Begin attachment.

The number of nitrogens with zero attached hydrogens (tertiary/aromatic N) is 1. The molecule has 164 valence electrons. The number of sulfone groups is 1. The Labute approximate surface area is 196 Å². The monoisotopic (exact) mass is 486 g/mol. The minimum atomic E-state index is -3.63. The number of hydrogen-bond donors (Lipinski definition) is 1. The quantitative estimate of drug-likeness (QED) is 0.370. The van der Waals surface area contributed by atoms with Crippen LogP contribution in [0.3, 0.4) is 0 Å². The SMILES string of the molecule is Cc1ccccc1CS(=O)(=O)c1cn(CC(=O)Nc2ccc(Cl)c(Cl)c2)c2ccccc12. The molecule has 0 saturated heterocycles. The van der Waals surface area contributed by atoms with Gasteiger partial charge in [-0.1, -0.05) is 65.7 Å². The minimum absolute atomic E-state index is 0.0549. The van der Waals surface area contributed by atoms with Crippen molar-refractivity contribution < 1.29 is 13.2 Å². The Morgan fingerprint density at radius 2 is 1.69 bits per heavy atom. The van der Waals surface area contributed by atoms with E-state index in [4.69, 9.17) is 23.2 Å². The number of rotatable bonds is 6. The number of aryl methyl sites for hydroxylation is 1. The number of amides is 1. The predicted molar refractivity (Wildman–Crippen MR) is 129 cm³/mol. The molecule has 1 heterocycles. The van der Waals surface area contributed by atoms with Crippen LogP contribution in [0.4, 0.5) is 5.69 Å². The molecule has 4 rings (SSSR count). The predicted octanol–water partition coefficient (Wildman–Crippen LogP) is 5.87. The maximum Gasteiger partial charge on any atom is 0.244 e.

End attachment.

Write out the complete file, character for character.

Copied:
The number of nitrogens with zero attached hydrogens (tertiary/aromatic N) is 1. The molecule has 164 valence electrons. The number of sulfone groups is 1. The Labute approximate surface area is 196 Å². The monoisotopic (exact) mass is 486 g/mol. The minimum atomic E-state index is -3.63. The number of hydrogen-bond donors (Lipinski definition) is 1. The quantitative estimate of drug-likeness (QED) is 0.370. The van der Waals surface area contributed by atoms with Crippen LogP contribution in [0.3, 0.4) is 0 Å². The SMILES string of the molecule is Cc1ccccc1CS(=O)(=O)c1cn(CC(=O)Nc2ccc(Cl)c(Cl)c2)c2ccccc12. The molecule has 0 saturated heterocycles. The van der Waals surface area contributed by atoms with Gasteiger partial charge in [-0.1, -0.05) is 65.7 Å². The minimum absolute atomic E-state index is 0.0549. The van der Waals surface area contributed by atoms with Crippen molar-refractivity contribution < 1.29 is 13.2 Å². The Morgan fingerprint density at radius 2 is 1.69 bits per heavy atom. The van der Waals surface area contributed by atoms with E-state index in [4.69, 9.17) is 23.2 Å². The number of rotatable bonds is 6. The number of aryl methyl sites for hydroxylation is 1. The number of amides is 1. The predicted molar refractivity (Wildman–Crippen MR) is 129 cm³/mol. The molecule has 1 heterocycles. The van der Waals surface area contributed by atoms with Crippen LogP contribution in [0.4, 0.5) is 5.69 Å². The molecule has 4 rings (SSSR count). The predicted octanol–water partition coefficient (Wildman–Crippen LogP) is 5.87. The maximum Gasteiger partial charge on any atom is 0.244 e.